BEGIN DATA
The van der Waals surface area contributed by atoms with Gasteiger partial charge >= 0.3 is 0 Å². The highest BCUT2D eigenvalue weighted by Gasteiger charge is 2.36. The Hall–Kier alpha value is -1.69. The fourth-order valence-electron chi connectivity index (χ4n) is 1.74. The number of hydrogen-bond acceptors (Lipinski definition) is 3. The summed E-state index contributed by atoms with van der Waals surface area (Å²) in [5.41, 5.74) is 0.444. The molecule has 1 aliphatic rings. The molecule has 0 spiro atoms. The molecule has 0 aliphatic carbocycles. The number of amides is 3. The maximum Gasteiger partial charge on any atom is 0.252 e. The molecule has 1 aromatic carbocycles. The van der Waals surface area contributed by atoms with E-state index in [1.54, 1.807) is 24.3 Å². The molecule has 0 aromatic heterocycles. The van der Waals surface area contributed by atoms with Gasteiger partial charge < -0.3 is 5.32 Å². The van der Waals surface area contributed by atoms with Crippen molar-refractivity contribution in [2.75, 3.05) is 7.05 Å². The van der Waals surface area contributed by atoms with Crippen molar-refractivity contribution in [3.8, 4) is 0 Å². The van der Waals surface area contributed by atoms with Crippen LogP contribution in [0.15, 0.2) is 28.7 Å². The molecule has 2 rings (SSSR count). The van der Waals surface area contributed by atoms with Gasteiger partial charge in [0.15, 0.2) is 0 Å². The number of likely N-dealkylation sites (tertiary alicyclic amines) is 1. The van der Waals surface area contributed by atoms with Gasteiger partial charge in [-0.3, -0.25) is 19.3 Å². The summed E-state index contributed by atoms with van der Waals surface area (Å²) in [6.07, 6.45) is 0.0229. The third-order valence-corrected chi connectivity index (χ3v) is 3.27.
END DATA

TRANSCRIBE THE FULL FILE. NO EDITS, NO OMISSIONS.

The van der Waals surface area contributed by atoms with Gasteiger partial charge >= 0.3 is 0 Å². The highest BCUT2D eigenvalue weighted by Gasteiger charge is 2.36. The Hall–Kier alpha value is -1.69. The fourth-order valence-electron chi connectivity index (χ4n) is 1.74. The number of hydrogen-bond acceptors (Lipinski definition) is 3. The summed E-state index contributed by atoms with van der Waals surface area (Å²) in [5.41, 5.74) is 0.444. The molecule has 1 aliphatic rings. The molecule has 0 spiro atoms. The molecule has 0 aliphatic carbocycles. The number of amides is 3. The maximum Gasteiger partial charge on any atom is 0.252 e. The molecule has 1 aromatic carbocycles. The van der Waals surface area contributed by atoms with E-state index in [1.54, 1.807) is 24.3 Å². The molecule has 0 aromatic heterocycles. The van der Waals surface area contributed by atoms with Gasteiger partial charge < -0.3 is 5.32 Å². The van der Waals surface area contributed by atoms with Crippen molar-refractivity contribution in [2.75, 3.05) is 7.05 Å². The van der Waals surface area contributed by atoms with Crippen molar-refractivity contribution in [3.8, 4) is 0 Å². The van der Waals surface area contributed by atoms with Crippen LogP contribution in [0.15, 0.2) is 28.7 Å². The molecule has 2 rings (SSSR count). The van der Waals surface area contributed by atoms with Gasteiger partial charge in [0.15, 0.2) is 0 Å². The number of likely N-dealkylation sites (tertiary alicyclic amines) is 1. The van der Waals surface area contributed by atoms with Gasteiger partial charge in [-0.3, -0.25) is 19.3 Å². The summed E-state index contributed by atoms with van der Waals surface area (Å²) in [6.07, 6.45) is 0.0229. The third-order valence-corrected chi connectivity index (χ3v) is 3.27.